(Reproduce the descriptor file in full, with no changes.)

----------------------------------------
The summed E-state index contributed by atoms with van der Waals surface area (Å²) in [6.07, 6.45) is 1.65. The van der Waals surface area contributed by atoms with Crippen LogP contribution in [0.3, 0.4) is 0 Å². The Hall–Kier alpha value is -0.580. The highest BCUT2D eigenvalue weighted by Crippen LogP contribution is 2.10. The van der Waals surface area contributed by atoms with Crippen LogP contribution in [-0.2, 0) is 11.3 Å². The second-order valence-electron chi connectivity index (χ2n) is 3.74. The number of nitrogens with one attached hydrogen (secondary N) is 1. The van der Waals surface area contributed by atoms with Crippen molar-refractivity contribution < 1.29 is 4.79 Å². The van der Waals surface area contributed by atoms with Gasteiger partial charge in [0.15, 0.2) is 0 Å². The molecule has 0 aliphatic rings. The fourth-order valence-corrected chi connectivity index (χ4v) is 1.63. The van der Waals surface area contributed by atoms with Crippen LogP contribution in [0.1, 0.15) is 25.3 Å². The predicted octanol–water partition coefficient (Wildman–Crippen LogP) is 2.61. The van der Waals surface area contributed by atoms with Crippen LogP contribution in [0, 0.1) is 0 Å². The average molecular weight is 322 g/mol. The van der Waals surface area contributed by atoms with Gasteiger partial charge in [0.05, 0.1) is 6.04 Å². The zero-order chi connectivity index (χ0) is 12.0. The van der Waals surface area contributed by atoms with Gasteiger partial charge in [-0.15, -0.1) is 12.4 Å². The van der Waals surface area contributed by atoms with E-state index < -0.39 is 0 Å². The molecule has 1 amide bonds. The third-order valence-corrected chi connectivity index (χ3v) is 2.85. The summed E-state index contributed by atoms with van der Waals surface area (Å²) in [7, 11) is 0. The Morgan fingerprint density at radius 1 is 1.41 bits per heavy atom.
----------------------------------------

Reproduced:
The summed E-state index contributed by atoms with van der Waals surface area (Å²) in [6.07, 6.45) is 1.65. The van der Waals surface area contributed by atoms with Crippen LogP contribution in [0.3, 0.4) is 0 Å². The Hall–Kier alpha value is -0.580. The highest BCUT2D eigenvalue weighted by Crippen LogP contribution is 2.10. The van der Waals surface area contributed by atoms with Crippen LogP contribution in [-0.2, 0) is 11.3 Å². The second-order valence-electron chi connectivity index (χ2n) is 3.74. The number of nitrogens with one attached hydrogen (secondary N) is 1. The van der Waals surface area contributed by atoms with Crippen molar-refractivity contribution < 1.29 is 4.79 Å². The van der Waals surface area contributed by atoms with Gasteiger partial charge in [0.15, 0.2) is 0 Å². The molecule has 0 aliphatic rings. The fourth-order valence-corrected chi connectivity index (χ4v) is 1.63. The van der Waals surface area contributed by atoms with Crippen LogP contribution in [0.1, 0.15) is 25.3 Å². The predicted octanol–water partition coefficient (Wildman–Crippen LogP) is 2.61. The van der Waals surface area contributed by atoms with Crippen LogP contribution in [0, 0.1) is 0 Å². The average molecular weight is 322 g/mol. The van der Waals surface area contributed by atoms with Gasteiger partial charge in [0.05, 0.1) is 6.04 Å². The zero-order chi connectivity index (χ0) is 12.0. The van der Waals surface area contributed by atoms with Gasteiger partial charge in [-0.15, -0.1) is 12.4 Å². The van der Waals surface area contributed by atoms with E-state index < -0.39 is 0 Å². The molecule has 1 amide bonds. The third-order valence-corrected chi connectivity index (χ3v) is 2.85. The summed E-state index contributed by atoms with van der Waals surface area (Å²) in [7, 11) is 0. The Morgan fingerprint density at radius 1 is 1.41 bits per heavy atom.